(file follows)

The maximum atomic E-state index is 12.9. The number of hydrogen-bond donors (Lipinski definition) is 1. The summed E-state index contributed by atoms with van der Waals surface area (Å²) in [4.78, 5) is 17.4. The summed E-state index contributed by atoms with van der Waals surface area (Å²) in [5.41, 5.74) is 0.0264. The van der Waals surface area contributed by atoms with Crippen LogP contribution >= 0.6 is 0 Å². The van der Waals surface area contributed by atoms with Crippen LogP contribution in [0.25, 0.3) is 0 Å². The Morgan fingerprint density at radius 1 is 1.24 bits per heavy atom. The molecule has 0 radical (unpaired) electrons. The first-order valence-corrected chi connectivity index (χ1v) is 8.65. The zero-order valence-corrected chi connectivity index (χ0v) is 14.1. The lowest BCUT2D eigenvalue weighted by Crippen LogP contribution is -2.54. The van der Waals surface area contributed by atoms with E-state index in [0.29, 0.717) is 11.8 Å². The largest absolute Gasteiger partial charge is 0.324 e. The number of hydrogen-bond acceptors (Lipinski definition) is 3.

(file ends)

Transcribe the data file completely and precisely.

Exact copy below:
The maximum atomic E-state index is 12.9. The number of hydrogen-bond donors (Lipinski definition) is 1. The summed E-state index contributed by atoms with van der Waals surface area (Å²) in [4.78, 5) is 17.4. The summed E-state index contributed by atoms with van der Waals surface area (Å²) in [5.41, 5.74) is 0.0264. The van der Waals surface area contributed by atoms with Crippen LogP contribution >= 0.6 is 0 Å². The van der Waals surface area contributed by atoms with Crippen LogP contribution in [0.25, 0.3) is 0 Å². The Morgan fingerprint density at radius 1 is 1.24 bits per heavy atom. The molecule has 0 radical (unpaired) electrons. The first-order valence-corrected chi connectivity index (χ1v) is 8.65. The zero-order valence-corrected chi connectivity index (χ0v) is 14.1. The lowest BCUT2D eigenvalue weighted by Crippen LogP contribution is -2.54. The van der Waals surface area contributed by atoms with E-state index in [0.29, 0.717) is 11.8 Å². The largest absolute Gasteiger partial charge is 0.324 e. The number of hydrogen-bond acceptors (Lipinski definition) is 3.